Overall, Azerbaijan's strategic position, coupled with its proactive approach to infrastructure development and long-term planning, positions it as a key player in the realization of the Middle Corridor. The nation's transformation into a transport hub represents a strategic move towards economic diversification and enhanced national security in a rapidly evolving geopolitical landscape.
Iran's Geographic and Political Constraints
Iran's unique geographical makeup, characterized by vast expanses of mountainous and arid terrains, presents considerable obstacles in developing an efficient trade route. This rugged landscape makes construction and maintenance of infrastructure such as roads and railways significantly challenging and costly. Moreover, the country's climatic conditions, marked by extreme temperatures and scarce rainfall, further compound these difficulties. Such geographical impediments would invariably translate to higher costs and extended timelines for trade route development, making Iran a less viable option for this purpose.
Beyond geographical challenges, Iran currently lacks the necessary infrastructure to support a major trade route such as the Middle Corridor. Developing a new infrastructure from scratch to meet the demands of heavy trade volume would be a herculean task, requiring extensive resources, including time, labor, and finances. Given the current economic climate and the considerable capital investment required, estimated to be in the order of billions of dollars, it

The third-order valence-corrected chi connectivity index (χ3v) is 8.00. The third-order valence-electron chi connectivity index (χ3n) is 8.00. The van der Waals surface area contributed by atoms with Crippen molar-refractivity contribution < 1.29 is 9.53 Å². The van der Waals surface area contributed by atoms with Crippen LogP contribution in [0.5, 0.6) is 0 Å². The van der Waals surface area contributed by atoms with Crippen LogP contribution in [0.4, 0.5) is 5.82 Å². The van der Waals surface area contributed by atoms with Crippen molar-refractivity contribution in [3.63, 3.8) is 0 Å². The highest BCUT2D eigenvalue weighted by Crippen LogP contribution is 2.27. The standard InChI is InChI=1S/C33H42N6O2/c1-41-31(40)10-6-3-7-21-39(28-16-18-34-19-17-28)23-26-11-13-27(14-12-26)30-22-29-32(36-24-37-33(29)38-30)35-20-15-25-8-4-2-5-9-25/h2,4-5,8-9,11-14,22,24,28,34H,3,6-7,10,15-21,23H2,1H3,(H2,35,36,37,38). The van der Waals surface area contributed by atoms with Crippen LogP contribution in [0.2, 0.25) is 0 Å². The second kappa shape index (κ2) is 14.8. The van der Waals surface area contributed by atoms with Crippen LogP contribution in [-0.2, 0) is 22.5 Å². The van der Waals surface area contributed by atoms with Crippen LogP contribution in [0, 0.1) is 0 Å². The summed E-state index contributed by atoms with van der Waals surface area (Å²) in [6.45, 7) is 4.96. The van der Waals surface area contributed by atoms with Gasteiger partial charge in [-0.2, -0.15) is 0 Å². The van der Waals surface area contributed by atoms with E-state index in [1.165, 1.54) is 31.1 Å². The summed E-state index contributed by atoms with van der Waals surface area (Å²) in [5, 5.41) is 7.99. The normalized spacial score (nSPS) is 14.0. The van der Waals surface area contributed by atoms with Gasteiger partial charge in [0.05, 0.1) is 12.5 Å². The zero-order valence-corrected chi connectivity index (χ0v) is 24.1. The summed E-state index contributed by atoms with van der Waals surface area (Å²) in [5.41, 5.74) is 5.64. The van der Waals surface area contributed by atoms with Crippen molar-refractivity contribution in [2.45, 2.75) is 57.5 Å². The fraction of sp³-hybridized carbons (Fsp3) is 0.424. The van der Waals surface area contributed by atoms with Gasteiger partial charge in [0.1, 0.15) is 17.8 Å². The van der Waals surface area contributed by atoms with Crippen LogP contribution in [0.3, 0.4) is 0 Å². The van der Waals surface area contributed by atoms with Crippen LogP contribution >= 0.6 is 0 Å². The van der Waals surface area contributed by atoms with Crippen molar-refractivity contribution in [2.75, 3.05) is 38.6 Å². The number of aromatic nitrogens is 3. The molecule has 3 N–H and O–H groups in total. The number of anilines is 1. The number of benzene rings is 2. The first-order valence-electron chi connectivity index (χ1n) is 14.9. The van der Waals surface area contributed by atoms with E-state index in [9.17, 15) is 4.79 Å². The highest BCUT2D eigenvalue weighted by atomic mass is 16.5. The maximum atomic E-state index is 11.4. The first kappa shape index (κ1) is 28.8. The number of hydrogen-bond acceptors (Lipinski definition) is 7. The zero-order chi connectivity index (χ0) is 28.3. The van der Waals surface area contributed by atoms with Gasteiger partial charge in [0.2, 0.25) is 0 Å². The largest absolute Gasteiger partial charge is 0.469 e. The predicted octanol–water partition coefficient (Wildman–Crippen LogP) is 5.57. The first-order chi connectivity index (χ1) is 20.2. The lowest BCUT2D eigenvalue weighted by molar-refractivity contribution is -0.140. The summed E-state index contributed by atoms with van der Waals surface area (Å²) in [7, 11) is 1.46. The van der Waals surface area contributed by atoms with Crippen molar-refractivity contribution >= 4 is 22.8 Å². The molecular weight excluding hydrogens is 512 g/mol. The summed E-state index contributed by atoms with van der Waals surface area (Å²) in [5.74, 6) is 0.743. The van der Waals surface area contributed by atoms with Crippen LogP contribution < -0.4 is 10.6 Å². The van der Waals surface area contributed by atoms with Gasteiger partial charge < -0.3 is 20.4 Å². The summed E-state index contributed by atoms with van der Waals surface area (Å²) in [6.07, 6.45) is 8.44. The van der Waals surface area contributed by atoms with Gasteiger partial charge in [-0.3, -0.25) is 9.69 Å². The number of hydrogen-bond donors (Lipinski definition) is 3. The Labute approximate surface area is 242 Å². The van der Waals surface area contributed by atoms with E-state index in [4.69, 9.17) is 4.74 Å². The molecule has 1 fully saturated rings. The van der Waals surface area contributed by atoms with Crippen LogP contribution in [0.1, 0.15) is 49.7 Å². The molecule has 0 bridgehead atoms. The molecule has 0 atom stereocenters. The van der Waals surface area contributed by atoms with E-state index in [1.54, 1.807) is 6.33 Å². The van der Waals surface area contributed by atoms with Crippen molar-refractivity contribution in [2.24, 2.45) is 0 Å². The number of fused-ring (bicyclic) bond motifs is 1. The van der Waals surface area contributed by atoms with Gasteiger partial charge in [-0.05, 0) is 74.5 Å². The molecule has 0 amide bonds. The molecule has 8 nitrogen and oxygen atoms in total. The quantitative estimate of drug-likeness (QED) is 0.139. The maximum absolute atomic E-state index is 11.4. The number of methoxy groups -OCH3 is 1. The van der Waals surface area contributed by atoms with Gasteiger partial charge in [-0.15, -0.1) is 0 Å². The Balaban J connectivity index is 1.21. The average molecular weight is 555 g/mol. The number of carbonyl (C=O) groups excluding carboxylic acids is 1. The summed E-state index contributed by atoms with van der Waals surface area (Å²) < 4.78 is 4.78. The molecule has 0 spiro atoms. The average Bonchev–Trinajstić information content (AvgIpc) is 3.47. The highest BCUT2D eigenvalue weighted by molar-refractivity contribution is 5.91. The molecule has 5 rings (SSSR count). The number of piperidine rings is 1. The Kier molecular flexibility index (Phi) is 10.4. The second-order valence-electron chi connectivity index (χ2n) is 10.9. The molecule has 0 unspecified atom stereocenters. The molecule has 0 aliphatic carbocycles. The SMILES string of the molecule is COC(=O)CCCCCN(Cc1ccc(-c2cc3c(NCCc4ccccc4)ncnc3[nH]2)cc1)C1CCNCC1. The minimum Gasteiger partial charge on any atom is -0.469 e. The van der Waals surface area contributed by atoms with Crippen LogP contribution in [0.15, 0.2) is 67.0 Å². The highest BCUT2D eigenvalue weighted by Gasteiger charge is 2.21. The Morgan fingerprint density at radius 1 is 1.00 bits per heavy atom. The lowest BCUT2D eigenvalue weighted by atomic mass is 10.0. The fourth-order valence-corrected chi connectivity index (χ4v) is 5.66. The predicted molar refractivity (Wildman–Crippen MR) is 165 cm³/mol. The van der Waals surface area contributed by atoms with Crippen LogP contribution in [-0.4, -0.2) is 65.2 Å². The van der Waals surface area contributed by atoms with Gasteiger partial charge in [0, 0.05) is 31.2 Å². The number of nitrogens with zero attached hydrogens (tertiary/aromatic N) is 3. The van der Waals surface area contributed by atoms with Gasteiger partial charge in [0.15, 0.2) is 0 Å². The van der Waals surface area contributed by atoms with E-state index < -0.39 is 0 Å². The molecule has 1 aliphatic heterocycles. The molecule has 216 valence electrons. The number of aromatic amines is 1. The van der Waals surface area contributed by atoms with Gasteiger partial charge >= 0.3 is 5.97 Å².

seems improbable that the necessary resources could be mobilized for such a project within a reasonable timeframe. (Total News, 2023)
Lastly, Iran's strained relationship with Europe and the West poses significant political obstacles. The tensions and mutual mistrust between Iran and Western nations make it an unlikely choice for the establishment of a major trade route primarily servicing the European market. Moreover, the ongoing sanctions and political isolation faced by Iran further undermine its suitability as a reliable and stable hub for international trade.
In summary, while Iran's location might theoretically position it as a possible route for the Middle Corridor, the reality is much more complex. The convergence of geographical challenges, infrastructural constraints, and political impediments significantly diminishes Iran's viability as a contender in the establishment of this new trade route.
A critical aspect that requires attention is the unfortunate tendency among certain factions to undervalue Azerbaijan's capabilities, potential, and long-term strategy. They question the feasibility and strategic value of the Middle Corridor, casting doubts on Azerbaijan's ability to fulfill this ambitious role. It is crucial to note that these doubts often stem from a lack of understanding or appreciation for the significant preparatory work Azerbaijan has undertaken to position itself as a strategic transportation hub. Over the years, the country has invested heavily in its infrastructure, developing an extensive network of roads and railways, and advancing its logistics capacity. This demonstrates not only Azerbaijan's readiness but also its commitment to the Middle Corridor project.